Hello, White people,
It is I, your Friendly Neighborhood Chicana (that is, a woman of Mexican descent). At this point, it is impossible not to have heard of what is happening in America. Honestly, no one, White or otherwise, has any excuse for not knowing. (Even the Amish showed up!) But for who that need a reminder, on May 25, George Floyd, age 46, died after being arrested in Minnesota. Well, let me correct that statement. Floyd was killed by Derek Chauvin, a White police officer. This has happened before. And frankly, I think it will probably happen again. But the thing is, it shouldn't.
"That's cool and all," I bet you're thinking. "But what does that have to do with me?"
Well, I'm so glad you asked. Short answer, nothing, but also a lot. Long answer, let's get into that.
I am privileged. Yep. I, a Mexican American daughter of immigrants, am privileged. I have two parents who live happily together, I live in a safe town in the suburbs, we do not struggle financially, and I am able to attend a four-year university.
For these reasons, I am privileged. But throughout my 20 years, I've still seen and experienced racism and bias firsthand.
I've seen store clerks follow my mom and brother around a store to make sure they wouldn't steal anything. I've seen middle-aged White women buying my sister's toys after my mother said no because they assume we can't afford it. I've had White women hear me speak in Spanish to my sisters in public and tell me how lovely my daughters are, and how I look so young to be a mother. I've had teachers look at me in classrooms to explain racism and immigration. I could go on, but let's just take a breather here.
I'm willing to bet that most of what I described, you've never experienced, right? Or at least not to the same extent. And that, my friends, is because of White privilege.
Now, don't leave yet! I know that phrase is a little scary and sounds almost accusatory, but it really isn't. White privilege, at its most basic definition, is unseen and unconscious advantages one has because of the color of their skin. This definition was created in Peggy McIntosh's 1988 essay: White Privilege: Unpacking The Invisible Knapsack. The essay is pretty fiery and I definitely recommend giving it a read.
McIntosh explains that recognizing one's White privilege makes one accountable for their actions. White privilege is a collection of advantages people have, whether they've worked for them or not. This is where people get confused, and understandably so. So let's make it clear: White privilege has nothing to do with how hard someone has worked or how much someone has suffered. One can have White privilege and still be mistreated, poor, or struggling. The word privilege doesn't do much to dissuade that type of thinking, which is why the phrase makes people uncomfortable.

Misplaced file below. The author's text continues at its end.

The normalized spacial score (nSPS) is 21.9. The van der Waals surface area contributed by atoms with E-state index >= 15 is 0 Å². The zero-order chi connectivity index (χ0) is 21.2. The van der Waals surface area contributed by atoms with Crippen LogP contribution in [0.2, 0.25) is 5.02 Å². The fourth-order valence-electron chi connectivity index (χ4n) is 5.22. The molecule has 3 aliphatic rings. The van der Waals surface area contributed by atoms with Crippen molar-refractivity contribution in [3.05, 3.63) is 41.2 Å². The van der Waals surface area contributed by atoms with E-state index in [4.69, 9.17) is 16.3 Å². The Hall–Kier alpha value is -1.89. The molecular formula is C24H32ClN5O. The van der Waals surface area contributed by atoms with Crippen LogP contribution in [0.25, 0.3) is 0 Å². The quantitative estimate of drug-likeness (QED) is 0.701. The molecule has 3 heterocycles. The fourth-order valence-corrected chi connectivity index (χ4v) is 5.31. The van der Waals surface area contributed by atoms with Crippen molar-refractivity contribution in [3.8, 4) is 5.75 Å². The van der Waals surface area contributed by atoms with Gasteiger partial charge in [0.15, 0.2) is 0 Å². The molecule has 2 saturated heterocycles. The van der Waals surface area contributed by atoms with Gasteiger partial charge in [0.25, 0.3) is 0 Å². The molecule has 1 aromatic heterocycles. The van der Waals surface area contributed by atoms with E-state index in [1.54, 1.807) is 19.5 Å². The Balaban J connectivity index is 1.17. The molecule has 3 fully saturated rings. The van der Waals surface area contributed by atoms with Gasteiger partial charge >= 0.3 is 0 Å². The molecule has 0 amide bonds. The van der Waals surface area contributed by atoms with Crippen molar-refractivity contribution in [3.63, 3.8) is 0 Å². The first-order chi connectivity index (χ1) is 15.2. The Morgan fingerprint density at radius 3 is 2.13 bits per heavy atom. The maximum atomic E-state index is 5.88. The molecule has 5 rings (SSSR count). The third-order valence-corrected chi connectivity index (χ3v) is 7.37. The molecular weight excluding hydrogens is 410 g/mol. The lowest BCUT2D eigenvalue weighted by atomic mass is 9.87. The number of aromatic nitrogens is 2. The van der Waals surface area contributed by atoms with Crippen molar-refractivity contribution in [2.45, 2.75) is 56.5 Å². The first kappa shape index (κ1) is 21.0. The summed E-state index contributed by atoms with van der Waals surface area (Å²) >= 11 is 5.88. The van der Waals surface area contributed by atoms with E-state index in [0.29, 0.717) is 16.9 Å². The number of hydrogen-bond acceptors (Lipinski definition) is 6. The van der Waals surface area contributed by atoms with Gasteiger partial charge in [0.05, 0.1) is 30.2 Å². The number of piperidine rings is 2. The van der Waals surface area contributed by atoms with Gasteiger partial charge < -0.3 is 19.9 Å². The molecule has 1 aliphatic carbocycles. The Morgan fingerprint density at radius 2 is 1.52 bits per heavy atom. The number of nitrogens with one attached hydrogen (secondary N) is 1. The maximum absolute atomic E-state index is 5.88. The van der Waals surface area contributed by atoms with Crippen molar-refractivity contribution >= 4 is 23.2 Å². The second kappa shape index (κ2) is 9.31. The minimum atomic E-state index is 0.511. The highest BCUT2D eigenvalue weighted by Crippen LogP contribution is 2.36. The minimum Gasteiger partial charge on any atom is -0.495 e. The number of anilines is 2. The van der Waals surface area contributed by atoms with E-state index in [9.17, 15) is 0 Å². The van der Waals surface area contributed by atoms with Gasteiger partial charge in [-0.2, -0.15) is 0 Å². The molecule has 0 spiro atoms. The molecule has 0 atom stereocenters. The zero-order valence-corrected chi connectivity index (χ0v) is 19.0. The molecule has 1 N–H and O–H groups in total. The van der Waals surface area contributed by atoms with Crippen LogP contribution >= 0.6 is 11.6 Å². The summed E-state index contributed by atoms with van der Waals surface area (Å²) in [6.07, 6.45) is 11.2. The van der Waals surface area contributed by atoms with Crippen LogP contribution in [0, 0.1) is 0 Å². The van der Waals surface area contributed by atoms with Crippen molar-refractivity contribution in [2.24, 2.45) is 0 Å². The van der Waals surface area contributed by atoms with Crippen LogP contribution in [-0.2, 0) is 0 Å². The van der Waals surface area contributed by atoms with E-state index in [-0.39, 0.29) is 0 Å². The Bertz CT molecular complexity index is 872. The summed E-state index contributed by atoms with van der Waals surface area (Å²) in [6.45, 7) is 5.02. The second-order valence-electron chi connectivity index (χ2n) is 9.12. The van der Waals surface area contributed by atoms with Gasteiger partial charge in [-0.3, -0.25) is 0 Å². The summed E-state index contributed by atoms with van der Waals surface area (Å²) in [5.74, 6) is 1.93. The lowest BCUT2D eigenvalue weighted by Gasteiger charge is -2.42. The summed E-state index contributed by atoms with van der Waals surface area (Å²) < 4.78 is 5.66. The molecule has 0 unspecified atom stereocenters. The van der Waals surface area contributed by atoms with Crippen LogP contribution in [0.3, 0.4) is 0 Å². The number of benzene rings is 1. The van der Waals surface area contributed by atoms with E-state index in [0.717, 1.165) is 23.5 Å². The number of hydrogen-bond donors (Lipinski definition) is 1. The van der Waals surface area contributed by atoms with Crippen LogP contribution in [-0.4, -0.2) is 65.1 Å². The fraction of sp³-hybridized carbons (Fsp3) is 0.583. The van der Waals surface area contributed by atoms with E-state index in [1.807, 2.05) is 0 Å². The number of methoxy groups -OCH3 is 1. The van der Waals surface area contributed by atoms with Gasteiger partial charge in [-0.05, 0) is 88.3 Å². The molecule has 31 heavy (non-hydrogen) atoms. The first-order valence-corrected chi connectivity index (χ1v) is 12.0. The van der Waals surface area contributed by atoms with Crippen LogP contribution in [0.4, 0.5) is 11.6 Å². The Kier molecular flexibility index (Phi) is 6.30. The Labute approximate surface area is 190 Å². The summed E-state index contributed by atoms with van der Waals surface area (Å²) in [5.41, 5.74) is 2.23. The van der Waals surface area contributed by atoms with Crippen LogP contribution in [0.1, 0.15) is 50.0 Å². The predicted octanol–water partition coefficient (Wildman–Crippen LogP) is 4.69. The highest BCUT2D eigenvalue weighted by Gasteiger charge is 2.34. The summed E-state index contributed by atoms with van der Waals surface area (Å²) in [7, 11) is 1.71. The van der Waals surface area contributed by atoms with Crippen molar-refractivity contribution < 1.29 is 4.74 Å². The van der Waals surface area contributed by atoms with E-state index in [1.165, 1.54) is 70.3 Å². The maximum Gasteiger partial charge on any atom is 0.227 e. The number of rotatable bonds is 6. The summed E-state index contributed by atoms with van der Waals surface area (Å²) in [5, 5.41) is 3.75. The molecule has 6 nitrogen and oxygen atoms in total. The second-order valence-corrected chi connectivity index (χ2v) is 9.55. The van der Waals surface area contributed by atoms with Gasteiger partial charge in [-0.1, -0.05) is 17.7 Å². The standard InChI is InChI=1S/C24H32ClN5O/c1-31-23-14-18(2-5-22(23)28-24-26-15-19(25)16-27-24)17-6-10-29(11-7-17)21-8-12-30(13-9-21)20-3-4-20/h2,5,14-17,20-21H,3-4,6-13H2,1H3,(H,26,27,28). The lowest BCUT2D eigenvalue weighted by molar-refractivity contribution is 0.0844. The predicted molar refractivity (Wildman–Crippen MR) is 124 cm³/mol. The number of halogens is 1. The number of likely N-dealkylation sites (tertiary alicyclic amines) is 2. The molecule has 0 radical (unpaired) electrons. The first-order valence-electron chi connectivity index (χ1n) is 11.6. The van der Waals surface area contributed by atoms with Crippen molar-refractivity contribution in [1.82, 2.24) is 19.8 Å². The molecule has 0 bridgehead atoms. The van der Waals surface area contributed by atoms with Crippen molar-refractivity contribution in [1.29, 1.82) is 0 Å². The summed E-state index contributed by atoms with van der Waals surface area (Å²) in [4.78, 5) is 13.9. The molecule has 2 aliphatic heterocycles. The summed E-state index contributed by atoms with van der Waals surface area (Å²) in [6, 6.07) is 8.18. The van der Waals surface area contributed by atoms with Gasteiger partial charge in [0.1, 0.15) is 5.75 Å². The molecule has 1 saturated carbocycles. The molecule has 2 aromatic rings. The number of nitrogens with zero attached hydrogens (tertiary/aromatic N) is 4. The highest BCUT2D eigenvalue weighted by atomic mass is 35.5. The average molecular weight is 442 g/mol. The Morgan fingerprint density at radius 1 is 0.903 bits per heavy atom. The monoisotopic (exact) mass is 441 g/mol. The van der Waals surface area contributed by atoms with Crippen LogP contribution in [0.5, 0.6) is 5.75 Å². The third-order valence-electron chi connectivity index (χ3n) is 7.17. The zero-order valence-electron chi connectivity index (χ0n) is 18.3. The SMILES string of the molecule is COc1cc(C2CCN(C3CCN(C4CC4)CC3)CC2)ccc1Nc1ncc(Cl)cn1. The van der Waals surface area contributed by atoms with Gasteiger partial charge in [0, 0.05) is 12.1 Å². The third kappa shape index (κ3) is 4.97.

So what does White privilege look like? Let's put it this way: have you ever walked into a room and felt uncomfortable because you were the only white person? I'm guessing no. Or when you go to the store to buy foundation, do you almost always find your skin tone? Or what about when you turn on the TV, does your favorite show only have one White person, or is it almost the whole cast?
That, dear friends, is White privilege. It might not look like much, especially to someone who's never had to notice it their whole life, but it's there. And as uncomfortable it can be to hear, our society caters to a certain skin tone. There is a privilege in always being able to see your likeliness on TV, or in beauty products, or in almost any room. There is a great privilege in living your whole life and almost never made to feel uncomfortable about your skin color. That's why talking about this now freaks people out.
A few more intense examples? When kids teased you in grade school, did they call you names that had something to do with your race? Do people assume you're a nanny instead of the mother of your kids? When cops pull you over, do you fear for your life? Probably not.
But let me make this clear: No one is blaming you for your privilege.
Your White privilege is not your fault. And movements like the Black Lives Matter movement aren't blaming you for your White privilege either. These movements are simply asking you to acknowledge it.
Acknowledge that you have problems and struggles, but that none of those struggles are because of the color of your skin. But non-White Americans? We struggle and some of our struggles (a lot, for some of us) are because of our skin color. It's not fair, which is why movements like Black Lives Matter ask you to acknowledge that. Because when people start to notice inequalities, that's when something can be done about them.
So, White people: Your privilege is OK. I'm honestly a bit jealous, and I'm pretty light-skinned myself. But recognize that you have it, understand it's not your fault, but it is your privilege. And do something with it; stand up for others who don't have the same privilege, help create a space for unheard voices. Or at the very least, recognize your privilege and learn from it.
Anna La Chicana